Segóbriga: Vestiges of Roman Grandeur in Spain
Segóbriga was a Celtic, and later Roman, city located in Castilla-La Mancha, in the central part of Spain. Today, the ancient city is an important archaeological park and one of the best-preserved in Spain’s Meseta Central. Segóbriga is most notable for its Roman theatre and amphitheatre, which are located on the fringe of the site. Nevertheless, there are also other impressive ruins at the archaeological park that date to different periods of the site’s occupation.
Important Segóbriga Ruins Discovered in 1888
The name Segóbriga is a combination of two Celtiberian words, segó and briga, which mean “victory” and “city” or “fortress”. Therefore, the name of the settlement translates roughly to mean “City of Victory.” The ancient settlement is situated on a hill called Cabeza del Griego (literally translates to mean “Greek Head”), not far from the modern town of Saelices. The site is located in the Meseta Central (meaning “Central Tableland”), a plateau that covers a large part of the interior of the Iberian Peninsula, including the region of Castilla-La Mancha.
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The site of Segóbriga was first discovered in 1888, when a collection of Celtiberian burials was discovered inside a cave near Saelices. The burials, which contain both human remains and artefacts, were dated to the 2 nd millennium BC. This means that human beings were already in the area as early as the Bronze Age. In the years that followed, other archaeological remains were discovered at the site. It is believed that Segóbriga was originally a Celtiberian settlement. Unfortunately, there is not much information available about this period of Segóbriga’s history.
Roman theater at Segóbriga in Castilla-La Mancha. (Josemanuel / CC BY-SA 2.5)
Grand Roman Ruins of Segóbriga
The Roman phase of the site’s history is better documented, both in the archaeological and literary sources. As an example, Segóbriga is briefly mentioned by the Strabo, the famous Greek geographer who lived during the Roman period. Strabo wrote that Segóbriga was a Celtiberian settlement, and that “Metellus and Sertorius had their war” near this city. Segóbriga is also mentioned by Pliny the Elder, who wrote that lapis specularis, a type of gypsum, was quarried in the area surrounding the city. Apart from the mining of this mineral, Segóbriga also prospered from agriculture and trade, the latter facilitated by its strategic location between Carthago Nova and Toletum Segontia.
The grandeur of Roman Segóbriga is attested by the ruins of the city’s theatre and amphitheatre, both of which are located on the northern fringes of the city, overlooking a valley. It is estimated that the amphitheatre was able to accommodate up to 5,500 spectators. Other notable Roman ruins that are visible in the archaeological park today are the city walls and its gates, two bath complexes, and the forum. Additionally, during the 2 nd century AD, a circus for chariot-racing was built in the city. In order to construct this new building, however, part of an older necropolis had to be destroyed.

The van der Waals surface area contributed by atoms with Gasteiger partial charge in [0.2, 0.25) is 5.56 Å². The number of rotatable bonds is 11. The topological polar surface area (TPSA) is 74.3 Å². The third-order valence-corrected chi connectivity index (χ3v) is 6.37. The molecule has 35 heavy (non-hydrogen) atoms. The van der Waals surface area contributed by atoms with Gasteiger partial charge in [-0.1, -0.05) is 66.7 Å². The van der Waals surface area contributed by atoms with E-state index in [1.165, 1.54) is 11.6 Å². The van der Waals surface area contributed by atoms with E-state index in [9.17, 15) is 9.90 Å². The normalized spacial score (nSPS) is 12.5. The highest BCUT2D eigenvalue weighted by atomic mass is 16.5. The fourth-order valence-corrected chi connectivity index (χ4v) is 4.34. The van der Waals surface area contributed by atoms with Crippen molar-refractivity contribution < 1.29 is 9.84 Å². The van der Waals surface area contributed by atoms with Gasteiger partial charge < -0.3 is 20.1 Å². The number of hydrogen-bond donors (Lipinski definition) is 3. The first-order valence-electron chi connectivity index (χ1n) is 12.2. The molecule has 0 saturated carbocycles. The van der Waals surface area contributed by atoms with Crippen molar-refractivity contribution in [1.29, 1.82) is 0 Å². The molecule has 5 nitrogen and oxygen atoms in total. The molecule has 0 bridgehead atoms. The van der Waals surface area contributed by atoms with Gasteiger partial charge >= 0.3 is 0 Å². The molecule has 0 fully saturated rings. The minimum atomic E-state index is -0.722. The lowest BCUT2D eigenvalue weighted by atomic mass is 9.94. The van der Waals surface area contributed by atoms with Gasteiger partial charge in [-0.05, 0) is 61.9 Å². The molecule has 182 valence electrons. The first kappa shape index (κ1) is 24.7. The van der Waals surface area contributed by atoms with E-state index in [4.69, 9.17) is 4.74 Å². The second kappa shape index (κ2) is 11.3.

Incidentally, a study of the city’s water supply was carried out during the 1970s by M. Almagro Basch. The Roman inhabitants of Segóbriga obtained their water from aqueducts, and some of the interesting findings of Almagro Basch’s study include the use of lead pipes for the distribution of water inside the city, and the way the underground water catchment gallery worked.
The archaeological park at Segóbriga near Saelices is well worth a visit. (VEOy.com / Adobe Stock)
Decline of Segóbriga and the Crisis of the Roman Empire
Although the 3 rd century AD as a period of crisis in the Roman Empire, Segóbriga seems to have not been as badly affected as many other areas in the Empire. According to the archaeological evidence, there were still a number of elites living in the city during these tumultuous times. Nevertheless, it is clear that the city was in decline. The situation only became worse in the century that followed. By the 4 th century AD, the city’s main monuments had been abandoned and most of Segóbriga’s inhabitants had relocated to nearby Saelices.
Still, there were people living in Segóbriga during the subsequent Visigothic period, in the 5 th century AD, even though the city was now a rural town. The remains of a Visigothic basilica in the archaeological park is testament to the habitation of Segóbriga during this period. It is estimated that the final abandonment of Segóbriga occurred during the Islamic conquest of Spain during the 8 th century AD.
The significance of Segóbriga is evident in its declaration as a National Monument in 1931. The site, as already mentioned, is one of the best-preserved archaeological sites in the Meseta Central, and is therefore an important window to the area’s ancient past. The archaeological park is open form Tuesdays to Sundays, and there is an entrance fee to the site.
Top image: Segóbriga is one of the best-preserved Roman cities in the Spanish Meseta Central in Spain. Source: Tolo / Adobe Stock
By Wu Mingren
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